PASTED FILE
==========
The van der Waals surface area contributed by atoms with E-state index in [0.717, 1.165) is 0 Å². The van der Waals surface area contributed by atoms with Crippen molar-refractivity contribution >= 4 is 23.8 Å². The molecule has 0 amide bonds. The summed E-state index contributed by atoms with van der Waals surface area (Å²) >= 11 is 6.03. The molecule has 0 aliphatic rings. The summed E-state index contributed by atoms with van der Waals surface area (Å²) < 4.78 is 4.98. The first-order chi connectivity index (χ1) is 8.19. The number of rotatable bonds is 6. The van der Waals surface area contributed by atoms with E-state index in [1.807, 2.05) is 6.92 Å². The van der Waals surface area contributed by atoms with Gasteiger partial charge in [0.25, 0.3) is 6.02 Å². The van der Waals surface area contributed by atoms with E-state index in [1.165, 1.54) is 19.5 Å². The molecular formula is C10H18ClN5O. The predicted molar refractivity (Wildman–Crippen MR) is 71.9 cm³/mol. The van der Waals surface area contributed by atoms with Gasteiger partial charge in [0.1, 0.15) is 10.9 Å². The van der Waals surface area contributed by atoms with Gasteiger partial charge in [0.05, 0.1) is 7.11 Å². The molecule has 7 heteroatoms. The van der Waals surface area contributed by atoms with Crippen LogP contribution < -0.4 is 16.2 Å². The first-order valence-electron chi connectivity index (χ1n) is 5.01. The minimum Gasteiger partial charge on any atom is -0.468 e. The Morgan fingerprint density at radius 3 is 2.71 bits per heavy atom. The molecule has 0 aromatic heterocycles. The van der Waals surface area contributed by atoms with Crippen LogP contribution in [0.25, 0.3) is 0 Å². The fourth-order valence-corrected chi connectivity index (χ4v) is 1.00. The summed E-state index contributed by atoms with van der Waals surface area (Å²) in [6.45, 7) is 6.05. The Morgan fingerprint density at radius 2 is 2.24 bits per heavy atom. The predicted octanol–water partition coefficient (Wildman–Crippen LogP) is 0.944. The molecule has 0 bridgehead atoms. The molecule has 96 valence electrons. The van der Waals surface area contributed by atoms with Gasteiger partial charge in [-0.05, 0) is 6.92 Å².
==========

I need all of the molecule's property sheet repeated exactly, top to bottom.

The van der Waals surface area contributed by atoms with E-state index in [0.717, 1.165) is 0 Å². The van der Waals surface area contributed by atoms with Crippen molar-refractivity contribution >= 4 is 23.8 Å². The molecule has 0 amide bonds. The summed E-state index contributed by atoms with van der Waals surface area (Å²) >= 11 is 6.03. The molecule has 0 aliphatic rings. The summed E-state index contributed by atoms with van der Waals surface area (Å²) < 4.78 is 4.98. The first-order chi connectivity index (χ1) is 8.19. The number of rotatable bonds is 6. The van der Waals surface area contributed by atoms with E-state index in [1.807, 2.05) is 6.92 Å². The van der Waals surface area contributed by atoms with Gasteiger partial charge in [0.25, 0.3) is 6.02 Å². The van der Waals surface area contributed by atoms with E-state index in [1.165, 1.54) is 19.5 Å². The molecular formula is C10H18ClN5O. The predicted molar refractivity (Wildman–Crippen MR) is 71.9 cm³/mol. The van der Waals surface area contributed by atoms with Gasteiger partial charge in [0.1, 0.15) is 10.9 Å². The van der Waals surface area contributed by atoms with Gasteiger partial charge in [0.05, 0.1) is 7.11 Å². The molecule has 7 heteroatoms. The van der Waals surface area contributed by atoms with Crippen LogP contribution < -0.4 is 16.2 Å². The first-order valence-electron chi connectivity index (χ1n) is 5.01. The minimum Gasteiger partial charge on any atom is -0.468 e. The Morgan fingerprint density at radius 3 is 2.71 bits per heavy atom. The molecule has 0 aromatic heterocycles. The van der Waals surface area contributed by atoms with Crippen LogP contribution in [0.25, 0.3) is 0 Å². The fourth-order valence-corrected chi connectivity index (χ4v) is 1.00. The summed E-state index contributed by atoms with van der Waals surface area (Å²) in [6.45, 7) is 6.05. The Morgan fingerprint density at radius 2 is 2.24 bits per heavy atom. The predicted octanol–water partition coefficient (Wildman–Crippen LogP) is 0.944. The molecule has 0 bridgehead atoms. The molecule has 96 valence electrons. The van der Waals surface area contributed by atoms with Gasteiger partial charge in [-0.05, 0) is 6.92 Å².